More than 80 startups have now come through the respected Bethnal Green Ventures tech-for-good accelerator programme. With a 65% survival rate way higher than the wider market, it looks clear that BGV is a good route to sustainable social innovation. As the east London accelerator hosts its latest demo day, Julian Blake looks at the teams and tech coming through.
Eleven of the UK’s brightest tech-for-good startups display their digital wares this week at the end of the latest Bethnal Green Ventures (BGV) accelerator programme.
The 11 (listed below), make up the ninth cohort to have taken part in the accelerator since BGV began its work back in 2012 supporting startups tackling problems across health, education, sustainability and democracy.
The government and trust-backed BGV programme gives startups an investment of £15,000 in exchange for 6% equity, co-working space at east London’s Ministry of Startups – and an intensive 12-week programme of mentoring and support designed to accelerate the growth of their social venture.
“Every BGV cohort is very different because the founders come from different walks of life – some have lived experiences of the problems they’re trying to solve, while others have come from industry or academia and are experts in their areas,” BGV partner Jessica Stacey explained.
Stacey said there was “a lot of interesting tech” in the latest cohort, including from blockchain, virtual reality and internet of things.
“Alice.si is using blockchain to improve fundraising for charities, Immersive Rehab uses VR for physical rehabilitation and Babihub uses sensors and connected devices to collect data on toddlers to improve their health and wellbeing. We’ve also got quite a few startups solving problems with online marketplaces – from Britelives connecting elderly people with local services, to Worktu connecting schools with supply teachers, to Transport Together connecting community transport providers with passengers.”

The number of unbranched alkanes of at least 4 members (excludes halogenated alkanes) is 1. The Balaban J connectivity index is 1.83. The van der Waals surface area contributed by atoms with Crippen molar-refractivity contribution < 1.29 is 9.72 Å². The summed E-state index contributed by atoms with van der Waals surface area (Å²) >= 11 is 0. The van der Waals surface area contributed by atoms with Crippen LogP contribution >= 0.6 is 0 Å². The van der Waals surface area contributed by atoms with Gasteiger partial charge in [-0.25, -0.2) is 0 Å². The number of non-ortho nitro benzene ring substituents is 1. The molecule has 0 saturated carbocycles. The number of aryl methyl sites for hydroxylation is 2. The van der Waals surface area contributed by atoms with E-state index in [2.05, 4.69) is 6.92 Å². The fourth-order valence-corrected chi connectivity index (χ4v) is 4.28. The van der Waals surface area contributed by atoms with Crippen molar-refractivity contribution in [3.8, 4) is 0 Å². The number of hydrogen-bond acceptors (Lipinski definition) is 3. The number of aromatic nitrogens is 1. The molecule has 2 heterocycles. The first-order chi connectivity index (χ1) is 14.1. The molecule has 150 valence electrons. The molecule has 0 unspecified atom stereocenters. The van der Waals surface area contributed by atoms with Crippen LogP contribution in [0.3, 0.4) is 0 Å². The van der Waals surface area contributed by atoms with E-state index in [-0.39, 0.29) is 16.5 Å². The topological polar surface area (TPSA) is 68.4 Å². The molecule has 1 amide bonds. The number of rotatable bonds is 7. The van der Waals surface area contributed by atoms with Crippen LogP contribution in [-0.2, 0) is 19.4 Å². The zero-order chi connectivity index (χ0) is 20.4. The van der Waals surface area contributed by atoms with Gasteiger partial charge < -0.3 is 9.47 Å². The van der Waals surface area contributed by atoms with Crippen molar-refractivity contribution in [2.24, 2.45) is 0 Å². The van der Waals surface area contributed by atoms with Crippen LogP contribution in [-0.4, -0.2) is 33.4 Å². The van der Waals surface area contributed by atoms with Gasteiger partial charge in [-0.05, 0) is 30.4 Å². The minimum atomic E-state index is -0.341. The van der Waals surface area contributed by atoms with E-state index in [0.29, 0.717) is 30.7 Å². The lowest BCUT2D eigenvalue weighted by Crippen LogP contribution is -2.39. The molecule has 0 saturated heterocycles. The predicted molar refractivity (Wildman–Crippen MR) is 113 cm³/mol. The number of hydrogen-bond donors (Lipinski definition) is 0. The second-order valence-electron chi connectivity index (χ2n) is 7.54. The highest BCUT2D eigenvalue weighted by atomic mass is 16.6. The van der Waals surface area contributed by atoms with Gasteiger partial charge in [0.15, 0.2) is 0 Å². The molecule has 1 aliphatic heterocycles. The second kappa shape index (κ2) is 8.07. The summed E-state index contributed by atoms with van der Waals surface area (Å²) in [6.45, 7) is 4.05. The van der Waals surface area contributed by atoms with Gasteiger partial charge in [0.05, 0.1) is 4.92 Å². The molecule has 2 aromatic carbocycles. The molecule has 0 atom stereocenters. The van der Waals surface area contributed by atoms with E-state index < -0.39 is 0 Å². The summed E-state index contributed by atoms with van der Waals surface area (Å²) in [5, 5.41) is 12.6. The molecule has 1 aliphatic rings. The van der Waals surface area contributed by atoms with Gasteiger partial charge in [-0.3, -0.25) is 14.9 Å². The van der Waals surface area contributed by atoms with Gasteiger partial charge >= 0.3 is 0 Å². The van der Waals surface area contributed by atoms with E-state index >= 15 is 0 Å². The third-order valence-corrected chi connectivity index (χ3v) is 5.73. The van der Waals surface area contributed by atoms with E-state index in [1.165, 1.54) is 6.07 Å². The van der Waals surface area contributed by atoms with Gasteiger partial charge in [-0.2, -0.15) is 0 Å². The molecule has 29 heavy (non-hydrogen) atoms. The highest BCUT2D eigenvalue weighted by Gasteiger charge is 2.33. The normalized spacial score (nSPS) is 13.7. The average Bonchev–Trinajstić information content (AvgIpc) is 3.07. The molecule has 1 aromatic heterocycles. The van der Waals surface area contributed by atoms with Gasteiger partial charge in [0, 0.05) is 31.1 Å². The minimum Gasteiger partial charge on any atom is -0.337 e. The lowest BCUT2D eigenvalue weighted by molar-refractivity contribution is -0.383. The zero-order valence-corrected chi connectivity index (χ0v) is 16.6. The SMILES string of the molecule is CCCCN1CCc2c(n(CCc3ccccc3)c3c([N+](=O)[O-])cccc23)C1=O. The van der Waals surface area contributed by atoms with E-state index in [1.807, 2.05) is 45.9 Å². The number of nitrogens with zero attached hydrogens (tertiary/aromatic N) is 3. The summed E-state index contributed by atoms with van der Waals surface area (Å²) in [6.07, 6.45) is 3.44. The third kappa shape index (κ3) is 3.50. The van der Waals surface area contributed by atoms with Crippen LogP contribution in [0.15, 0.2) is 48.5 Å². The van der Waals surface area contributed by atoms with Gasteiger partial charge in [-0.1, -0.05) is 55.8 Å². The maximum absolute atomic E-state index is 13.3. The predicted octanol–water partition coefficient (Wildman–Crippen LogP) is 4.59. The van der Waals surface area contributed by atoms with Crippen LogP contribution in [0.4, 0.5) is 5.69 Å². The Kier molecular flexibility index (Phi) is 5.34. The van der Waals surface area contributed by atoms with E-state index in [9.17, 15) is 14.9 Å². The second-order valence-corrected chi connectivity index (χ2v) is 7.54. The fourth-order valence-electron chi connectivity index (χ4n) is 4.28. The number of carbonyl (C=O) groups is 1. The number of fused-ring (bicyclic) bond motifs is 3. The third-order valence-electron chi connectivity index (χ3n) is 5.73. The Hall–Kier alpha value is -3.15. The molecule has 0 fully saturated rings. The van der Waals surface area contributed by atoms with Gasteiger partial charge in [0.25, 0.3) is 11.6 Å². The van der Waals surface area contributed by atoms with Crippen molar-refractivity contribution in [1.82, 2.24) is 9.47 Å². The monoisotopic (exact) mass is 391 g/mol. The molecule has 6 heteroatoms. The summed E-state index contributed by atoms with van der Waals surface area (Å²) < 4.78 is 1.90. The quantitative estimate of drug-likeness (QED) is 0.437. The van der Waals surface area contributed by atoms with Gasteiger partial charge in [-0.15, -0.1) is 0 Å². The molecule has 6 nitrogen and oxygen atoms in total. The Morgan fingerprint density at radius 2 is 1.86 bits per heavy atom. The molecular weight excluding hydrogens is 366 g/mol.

The latest 11 join BGV’s 72 accelerator alumni – meaning that to date a total of 83 have come through the BGV accelerator.
BGV can point to a good business survival rate as evidence of its success. With 54 of the total still operating that translates into a healthy survival rate of 65% – way above the widely accepted one-in-10 survival rate.
So do tech for good startups have a greater chance of success now? “Building a startup is hard, and I think that building a tech for good startup is probably even harder, because they are tackling gnarly problems, often with user groups or customers that have been poorly served by tech in the past,” said Stacey.
“It can take more time, there’s normally an education piece – educating users, customers or funders – that needs to happen for the startup to succeed. But the struggle is worth it when there’s the potential to positively impact the lives of millions of people.”
She added: “One thing we’ve noticed is how our alumni network has grown really strong, with alumni founders often coming back to mentor the current teams.”
Beyond its accelerator programme, BGV also operates as an early-stage investor and support network. It is funded by the government’s social incubator fund, Nominet Trust, Nesta and the Blackstone Charitable Foundation. It is also a certified B Corp.
BGV launched a new ‘workertech’ programme this month, working with the Resolution Trust to “support startups that use technology to boost worker rights”.
BGV’s autumn 2016 cohort
DigitalAgenda’s change directory features all 11 BGV-backed businesses from the latest cohort:
Alice SI – blockchain technology helping charities raise funds based on impact.
Babihub – smart monitoring system keeping infants out of harm in the home or nursery.
BriteLives – platform helping older people, relatives and carers access services.
Chatterbox – online language learning service training and employing refugees as tutors.
Data Campfire – community-based platform encouraging learning about data science.
E-ccommodate – app helping separated parents arrange childcare.
Health Make Space – networking platform connecting clinicians and SMEs for innovations in the NHS.
Immersive Rehab – creating VR games improving effectiveness of physical rehabilitation.
Simulation Sense – teaching diagnostic skills to health professionals through a simulator app.
Transport Together – online marketplace for community transport.
Worktu – connecting schools directly with experienced supply teachers.
BGV’s spring 2017 accelerator is open for applications til Jan 15. Find out more at bit.ly/2gBj8Wz.
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